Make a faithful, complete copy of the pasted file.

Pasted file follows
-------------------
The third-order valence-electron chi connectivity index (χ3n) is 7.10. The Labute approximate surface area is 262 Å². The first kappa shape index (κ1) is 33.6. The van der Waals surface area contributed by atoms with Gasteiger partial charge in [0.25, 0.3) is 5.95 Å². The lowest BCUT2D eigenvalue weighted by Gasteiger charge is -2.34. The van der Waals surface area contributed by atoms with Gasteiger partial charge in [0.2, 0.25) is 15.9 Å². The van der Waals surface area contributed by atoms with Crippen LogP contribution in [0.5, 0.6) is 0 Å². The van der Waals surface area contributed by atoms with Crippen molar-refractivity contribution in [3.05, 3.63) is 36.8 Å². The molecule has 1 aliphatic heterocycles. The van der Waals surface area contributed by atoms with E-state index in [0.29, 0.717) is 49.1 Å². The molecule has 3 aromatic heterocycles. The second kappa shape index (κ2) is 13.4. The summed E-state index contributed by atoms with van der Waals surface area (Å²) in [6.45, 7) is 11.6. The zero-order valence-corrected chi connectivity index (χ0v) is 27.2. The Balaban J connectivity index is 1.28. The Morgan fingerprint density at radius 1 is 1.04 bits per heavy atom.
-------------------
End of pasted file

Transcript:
The third-order valence-electron chi connectivity index (χ3n) is 7.10. The Labute approximate surface area is 262 Å². The first kappa shape index (κ1) is 33.6. The van der Waals surface area contributed by atoms with Gasteiger partial charge in [0.25, 0.3) is 5.95 Å². The lowest BCUT2D eigenvalue weighted by Gasteiger charge is -2.34. The van der Waals surface area contributed by atoms with Gasteiger partial charge in [0.2, 0.25) is 15.9 Å². The van der Waals surface area contributed by atoms with Crippen LogP contribution in [0.5, 0.6) is 0 Å². The van der Waals surface area contributed by atoms with Crippen molar-refractivity contribution in [3.05, 3.63) is 36.8 Å². The molecule has 1 aliphatic heterocycles. The van der Waals surface area contributed by atoms with E-state index in [0.29, 0.717) is 49.1 Å². The molecule has 3 aromatic heterocycles. The second kappa shape index (κ2) is 13.4. The summed E-state index contributed by atoms with van der Waals surface area (Å²) in [6.45, 7) is 11.6. The zero-order valence-corrected chi connectivity index (χ0v) is 27.2. The Balaban J connectivity index is 1.28. The Morgan fingerprint density at radius 1 is 1.04 bits per heavy atom.